Corruption charges against the hardline prime minister, and the handling of coronavirus, have fuelled more protests in Israel.
Israeli protests have continued to increase in size and intensity against the country’s longest-serving Prime Minister, Benjamin Netanyahu.
This time around, more young protesters appear to have joined demonstrations as distaste for Netanyahu government’s handling of coronavirus, and anger towards its corruption charges brew across Israel.
In order to deal with the growing protests, which sometimes become violent as demonstrators clash with Israeli police, the Netanyahu government has recently resorted to arrests.
On Tuesday, when thousands of protesters gathered in front of Netanyahu’s official residence in Jerusalem, the police arrested 34 people over alleged violent behaviour.
As some of the protesters held the placard, which said "Put your face masks on, there is a virus in Balfour", others waved pictures of an imprisoned Netanyahu behind the bars.
Balfour refers to the street in Jerusalem, where Netanyahu’s official residence is located.
Restaurateurs also joined recent rallies on the grounds that coronavirus measures have killed their lifetime earnings.
Ofer Cassif, a Jewish parliamentarian from the Arab-dominated Joint List coalition, also joined protests, greeting other participants as “heroes” and “the light that illuminates the darkness we are in."
"Not everyone has the same political positions, but we are united in one thing: We must all fight together for a democratic Israel," Cassif told protesters.
Worsening economic conditions under Netanyahu have appeared to particularly agitate the Israeli youth, which has begun worrying about life prospects as unemployment rises across the country. They have been on the streets to demand more care from the government.
“This was a generation that up until a few months ago saw open doors everywhere. They had their pick of employment and educational opportunities, and they were free to travel around the world,” said Roby Nathanson, director of the Tel Aviv-based Macro Center for Political Economics.
“When the pandemic struck, all this blew up in their faces, and they understood that they’re going to have to pay a heavy price for what’s going on,” Nathanson analysed.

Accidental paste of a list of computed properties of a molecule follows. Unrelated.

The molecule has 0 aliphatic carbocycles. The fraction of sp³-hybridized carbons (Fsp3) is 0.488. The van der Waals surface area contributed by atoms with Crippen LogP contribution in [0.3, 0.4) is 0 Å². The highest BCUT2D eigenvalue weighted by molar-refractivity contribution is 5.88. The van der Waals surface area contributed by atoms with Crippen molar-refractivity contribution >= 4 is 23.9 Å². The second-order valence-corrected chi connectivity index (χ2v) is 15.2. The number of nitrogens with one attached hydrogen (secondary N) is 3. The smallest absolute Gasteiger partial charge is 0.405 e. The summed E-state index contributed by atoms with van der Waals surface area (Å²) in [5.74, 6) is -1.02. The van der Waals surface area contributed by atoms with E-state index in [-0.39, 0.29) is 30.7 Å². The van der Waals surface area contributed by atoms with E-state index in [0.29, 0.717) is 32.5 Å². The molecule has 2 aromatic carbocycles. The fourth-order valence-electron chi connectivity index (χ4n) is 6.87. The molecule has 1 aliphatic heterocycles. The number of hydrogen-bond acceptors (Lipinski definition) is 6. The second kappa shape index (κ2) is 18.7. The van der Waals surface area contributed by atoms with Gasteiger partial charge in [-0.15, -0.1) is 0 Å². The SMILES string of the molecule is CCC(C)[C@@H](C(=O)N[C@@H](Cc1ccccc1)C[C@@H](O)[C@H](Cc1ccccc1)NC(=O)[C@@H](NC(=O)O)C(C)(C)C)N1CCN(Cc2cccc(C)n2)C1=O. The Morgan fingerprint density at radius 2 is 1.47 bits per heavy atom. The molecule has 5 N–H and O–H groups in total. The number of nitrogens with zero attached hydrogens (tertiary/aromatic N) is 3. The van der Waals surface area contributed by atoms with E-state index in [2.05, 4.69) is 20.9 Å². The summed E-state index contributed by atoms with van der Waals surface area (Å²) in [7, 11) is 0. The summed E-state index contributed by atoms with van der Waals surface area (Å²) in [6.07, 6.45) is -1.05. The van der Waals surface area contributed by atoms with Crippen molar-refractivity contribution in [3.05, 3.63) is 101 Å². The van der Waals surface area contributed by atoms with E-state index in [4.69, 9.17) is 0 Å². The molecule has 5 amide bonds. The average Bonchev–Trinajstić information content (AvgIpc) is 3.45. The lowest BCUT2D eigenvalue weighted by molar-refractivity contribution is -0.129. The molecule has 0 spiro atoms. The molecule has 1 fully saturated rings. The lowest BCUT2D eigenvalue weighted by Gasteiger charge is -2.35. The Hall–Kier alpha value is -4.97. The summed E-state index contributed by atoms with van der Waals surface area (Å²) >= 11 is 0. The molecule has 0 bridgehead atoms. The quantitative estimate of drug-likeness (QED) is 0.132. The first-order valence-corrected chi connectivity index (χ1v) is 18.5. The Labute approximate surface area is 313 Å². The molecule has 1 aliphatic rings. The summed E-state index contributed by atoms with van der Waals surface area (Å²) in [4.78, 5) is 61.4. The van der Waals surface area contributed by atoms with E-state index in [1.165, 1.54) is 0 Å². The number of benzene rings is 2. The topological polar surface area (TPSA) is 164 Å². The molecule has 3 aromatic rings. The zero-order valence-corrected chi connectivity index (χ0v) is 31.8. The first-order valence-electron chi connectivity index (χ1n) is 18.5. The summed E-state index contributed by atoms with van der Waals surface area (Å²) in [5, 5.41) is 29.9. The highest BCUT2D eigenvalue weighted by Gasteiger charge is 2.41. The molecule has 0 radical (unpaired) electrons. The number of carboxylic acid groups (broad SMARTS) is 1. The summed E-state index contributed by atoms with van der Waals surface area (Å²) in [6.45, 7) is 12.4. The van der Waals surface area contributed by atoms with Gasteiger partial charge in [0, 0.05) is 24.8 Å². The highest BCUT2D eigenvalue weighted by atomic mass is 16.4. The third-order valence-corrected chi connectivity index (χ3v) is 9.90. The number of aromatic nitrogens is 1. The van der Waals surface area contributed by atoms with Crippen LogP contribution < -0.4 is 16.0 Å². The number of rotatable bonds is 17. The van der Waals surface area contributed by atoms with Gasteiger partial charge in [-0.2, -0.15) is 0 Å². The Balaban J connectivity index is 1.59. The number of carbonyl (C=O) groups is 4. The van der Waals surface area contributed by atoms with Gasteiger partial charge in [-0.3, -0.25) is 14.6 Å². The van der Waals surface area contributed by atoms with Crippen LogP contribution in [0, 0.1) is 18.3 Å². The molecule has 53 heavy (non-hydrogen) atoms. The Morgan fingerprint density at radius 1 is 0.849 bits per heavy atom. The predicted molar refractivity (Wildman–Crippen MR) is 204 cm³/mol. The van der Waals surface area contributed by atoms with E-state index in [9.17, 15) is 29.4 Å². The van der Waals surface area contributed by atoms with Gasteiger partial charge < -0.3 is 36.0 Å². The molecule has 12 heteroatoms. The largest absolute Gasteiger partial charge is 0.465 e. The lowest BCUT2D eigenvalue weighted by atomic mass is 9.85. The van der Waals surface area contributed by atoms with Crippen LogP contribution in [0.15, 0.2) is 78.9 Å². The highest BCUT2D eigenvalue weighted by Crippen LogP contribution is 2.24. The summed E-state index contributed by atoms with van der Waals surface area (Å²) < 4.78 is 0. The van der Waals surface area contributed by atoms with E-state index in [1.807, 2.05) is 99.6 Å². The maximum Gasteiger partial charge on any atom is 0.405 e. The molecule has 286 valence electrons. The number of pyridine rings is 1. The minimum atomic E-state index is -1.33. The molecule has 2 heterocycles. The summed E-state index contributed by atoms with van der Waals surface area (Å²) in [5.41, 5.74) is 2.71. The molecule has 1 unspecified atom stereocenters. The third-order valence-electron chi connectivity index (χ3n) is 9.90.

Israel’s bizarre government
Palestinians have been long punished for being native residents of Palestine by Israel’s Zionist regime, but now the country’s youth appears to be penalised by the growing economic difficulties and an inefficient coalition government.
The bizarre shape of Israel’s new government has also upset Israelis as the two rivals, Netanyahu and Benny Gantz, have suddenly decided to form a coalition after three inconclusive elections.
Gantz, a former top general, has previously campaigned against Netanyahu on the grounds that Israel can not get along with a leader who has been dogged by multiple corruption charges.
Gantz also declared that he would not participate in a coalition government as long as Netanyahu was its prime minister.
But Gantz agreed to form a government with Netanyahu in April. In this government, Netanyahu will hold the premiership for 18 months as Gantz becomes defense minister.
His move angered many of his supporters who were fed up with Netanyahu, while it disappointed others who were hoping that an energetic former general could oust Bibi.
“It makes me feel terrible. It’s exactly what I did not want to happen, to see Gantz actually partner with Netanyahu,” said Tami Golan, a 46-year-old persistent Gantz voter.
“I understand the coronavirus makes for a special situation, but I can’t help but feel disappointed - we might not be done with Netanyahu,” Golan said.